Why Mixed Reality Is the Future of Immersive Broadcasting
Mixed Reality merges real and virtual worlds to produce environments where physical and digital objects co-exist and respond to users in real-time. There are some who believe this could be the future of entertainment.
Distinct from the full immersion of virtual reality (VR) and from augmented reality (AR) which superimposes a graphical layer over the real world, Mixed Reality—or merged reality—overlays synthetic content on the real world that is anchored to, and, importantly, interacts with it in real-time.
The BBC’s Research and Development division is investigating Multiplayer Broadcasting [http://www.bbc.co.uk/rd/projects/multiplayer-broadcasting] which blends live TV with the interactivity of online games by placing potentially hundreds of thousands of avatars alongside presenters in a shared virtual world. It sees this as “the next iteration of audience participation shows in a broadcast-VR enabled future.”
Next week, a pioneering example of the format will debut on Norway’s TV Norge. Producer Fremantlemedia describes Lost in Time as an Interactive mixed reality format which presents contestants playing "inside" a series of video games and incorporates audience play-along via second screens. In January, a StreamingMedia.com article described this in depth.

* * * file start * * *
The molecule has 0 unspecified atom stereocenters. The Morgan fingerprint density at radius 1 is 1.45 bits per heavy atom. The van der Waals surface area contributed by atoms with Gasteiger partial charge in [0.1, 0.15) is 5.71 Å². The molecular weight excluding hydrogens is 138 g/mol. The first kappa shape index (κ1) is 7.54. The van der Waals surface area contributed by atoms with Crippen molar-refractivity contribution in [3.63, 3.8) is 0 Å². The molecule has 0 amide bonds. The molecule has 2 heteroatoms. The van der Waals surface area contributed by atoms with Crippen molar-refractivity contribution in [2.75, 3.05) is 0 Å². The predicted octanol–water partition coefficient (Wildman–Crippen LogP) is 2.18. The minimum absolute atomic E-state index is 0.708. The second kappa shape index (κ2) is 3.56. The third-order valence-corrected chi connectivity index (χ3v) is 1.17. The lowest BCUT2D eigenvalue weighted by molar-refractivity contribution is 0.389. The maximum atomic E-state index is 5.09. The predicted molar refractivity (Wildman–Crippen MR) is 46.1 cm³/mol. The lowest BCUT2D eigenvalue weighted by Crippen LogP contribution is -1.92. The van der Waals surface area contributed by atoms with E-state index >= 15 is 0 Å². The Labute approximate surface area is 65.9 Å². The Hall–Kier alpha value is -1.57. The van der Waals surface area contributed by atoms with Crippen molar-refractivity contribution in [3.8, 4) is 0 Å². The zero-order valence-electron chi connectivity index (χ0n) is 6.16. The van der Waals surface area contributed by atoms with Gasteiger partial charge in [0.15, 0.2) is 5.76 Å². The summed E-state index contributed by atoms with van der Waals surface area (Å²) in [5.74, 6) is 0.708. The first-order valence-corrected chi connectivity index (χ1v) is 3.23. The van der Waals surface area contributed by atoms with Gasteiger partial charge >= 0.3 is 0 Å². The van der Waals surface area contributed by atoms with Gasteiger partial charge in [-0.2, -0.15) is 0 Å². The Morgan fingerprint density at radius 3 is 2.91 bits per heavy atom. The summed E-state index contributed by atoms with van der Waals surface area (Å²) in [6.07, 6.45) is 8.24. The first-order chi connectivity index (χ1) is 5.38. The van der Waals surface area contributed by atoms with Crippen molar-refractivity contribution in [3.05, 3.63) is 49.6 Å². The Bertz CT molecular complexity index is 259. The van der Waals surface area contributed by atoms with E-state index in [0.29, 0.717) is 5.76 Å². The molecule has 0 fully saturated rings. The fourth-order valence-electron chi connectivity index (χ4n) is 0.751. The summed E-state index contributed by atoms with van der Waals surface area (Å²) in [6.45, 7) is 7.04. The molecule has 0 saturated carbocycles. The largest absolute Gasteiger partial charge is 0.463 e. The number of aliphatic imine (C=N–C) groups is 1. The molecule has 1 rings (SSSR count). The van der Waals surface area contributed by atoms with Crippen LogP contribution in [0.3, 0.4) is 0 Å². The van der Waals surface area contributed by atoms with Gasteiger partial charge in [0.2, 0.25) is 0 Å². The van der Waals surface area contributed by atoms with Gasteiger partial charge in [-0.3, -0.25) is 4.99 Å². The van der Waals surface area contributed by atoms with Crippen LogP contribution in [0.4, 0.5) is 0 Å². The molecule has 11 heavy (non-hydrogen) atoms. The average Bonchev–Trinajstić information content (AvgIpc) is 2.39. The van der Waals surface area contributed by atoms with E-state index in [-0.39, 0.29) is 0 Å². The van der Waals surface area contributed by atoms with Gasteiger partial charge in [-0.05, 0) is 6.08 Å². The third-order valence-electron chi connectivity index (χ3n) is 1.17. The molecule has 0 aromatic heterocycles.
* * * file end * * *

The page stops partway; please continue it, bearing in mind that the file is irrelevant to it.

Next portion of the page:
While the first iteration has been recorded, Fremantlemedia and its co-producer The Future Group, see the TV Norge production as a testing ground and a showcase for future developments which include streaming to a VR app and real-time viewer interaction with the video game world and studio contestants.
As Lost in Time shows, audiences can view MR content on conventional flat screens but the real potential lies in the interactivity afforded by streaming to headsets.
Magic Leap is perhaps the most fabled prototype but other VR/AR or holographic headsets will release ahead of it.
Acer, for example, has shipped a Windows headset to developers this month that can support both VR and AR experiences. Developers including the U.K.’s Rewind VR are creating content for Microsoft HoloLens. Metavision has released an SDK for its AR head gear Meta 2, and later this year Intel will launch Project Alloy. This headset uses Intel RealSense cameras to suck in data about the real world environment of the user.
The Microsoft HoloLens mixed reality headset
According to Intel’s Sales Director, Steve Shakespeare, merged reality is more dynamic and natural than other virtual world experiences such as virtual reality, since it allows the user to experience a unique blend of physical and virtual worlds.